Sixty seven years ago a beautiful and extraordinarily strong woman was born, my mother:)
I’m hesitant to write about my mom, not because I don’t have anything to say (I have plenty) but I’m afraid I will not do her justice through my poorly expression of my love and admiration that I have for her. But I’ll try.
When I was young I did not appreciate many things about her but it took me becoming a mother to understand the many sacrifices she endured so we could have a better life. I imagine how hard must’ve been for her raising children during communism era as a christian woman, with meager earnings and little support. Modern women of today, myself including, we have unthinkable possibilities and social support, amenities that help our chore work and most likely (not everyone) supportive husbands.
I’ve learned so much from her, and even though she was tough on us at times, “she did her best to prepare us for a harsh and uneasy world” as she put it in one of our telephone conversations.
My mom worked hard, forgave a lot and always looked at the brighter side of life, despite the many hardships life provided for her. I’m so very proud of her and she gives me strength to push on when I feel otherwise. I thank God for her often:) So Happy B-day Mom! And many more healthy years to come, I pray you’ll have.
I’m sure you have an amazing mom as well. Thank God for her; she’s a priceless gift in this life.
Revised version since last night when I wrote this blog my eyes were sandy from fatigue and my brain only worked on autopilot.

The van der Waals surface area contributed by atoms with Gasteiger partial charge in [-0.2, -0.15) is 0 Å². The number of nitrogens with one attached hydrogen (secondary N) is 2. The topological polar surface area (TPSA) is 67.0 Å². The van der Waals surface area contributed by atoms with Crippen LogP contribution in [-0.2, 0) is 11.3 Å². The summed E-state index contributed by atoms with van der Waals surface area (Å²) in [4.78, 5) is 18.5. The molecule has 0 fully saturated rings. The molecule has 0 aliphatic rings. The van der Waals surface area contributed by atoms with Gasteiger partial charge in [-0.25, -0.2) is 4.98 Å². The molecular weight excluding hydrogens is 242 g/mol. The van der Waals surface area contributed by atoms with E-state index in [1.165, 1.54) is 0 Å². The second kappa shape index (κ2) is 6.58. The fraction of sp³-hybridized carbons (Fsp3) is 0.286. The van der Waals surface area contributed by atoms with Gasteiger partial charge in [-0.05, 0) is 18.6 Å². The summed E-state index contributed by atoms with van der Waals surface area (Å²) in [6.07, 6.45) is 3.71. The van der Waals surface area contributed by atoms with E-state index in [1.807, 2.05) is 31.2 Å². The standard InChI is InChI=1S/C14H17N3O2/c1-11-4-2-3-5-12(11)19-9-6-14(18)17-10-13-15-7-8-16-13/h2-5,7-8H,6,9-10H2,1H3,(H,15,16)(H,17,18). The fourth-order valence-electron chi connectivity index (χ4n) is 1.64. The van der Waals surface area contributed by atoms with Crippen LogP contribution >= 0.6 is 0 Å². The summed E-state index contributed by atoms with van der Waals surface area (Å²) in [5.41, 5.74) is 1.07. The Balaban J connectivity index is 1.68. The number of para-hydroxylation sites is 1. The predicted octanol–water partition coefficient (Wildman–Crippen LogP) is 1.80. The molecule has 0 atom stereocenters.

How do you start the new year right? By pranking your kids! Yes! After all, is very important for us parents to teach our children how to act or react sharply and appropriately in all life’s circumstances.
Since Meleah was the only one working on New Year’s first day we decided, maturely of course, to play a prank on her once she got back home which was around 1 pm. So we came up with a ransom note.
From idea to completion we had 40 minutes. The culprits were: my husband, myself, our son Merrill and her boyfriend Jordan. There was a mad rush of hands and ideas flying. Chet was cutting the most brilliant words out of a Martha Steward cooking magazine, I had the privilege of gluing the whole message together while the boys came up with the message:) I haven’t felt so alive and giddy for a long time and I loved every second of the devious plan and from the looks of it so did the boys. The fact that our building had a power issue (can’t really call it outage) and the lights were very dim, some even flickering others not working at all, the TV console moved away from the wall (Chet unplugged the electronics) did help.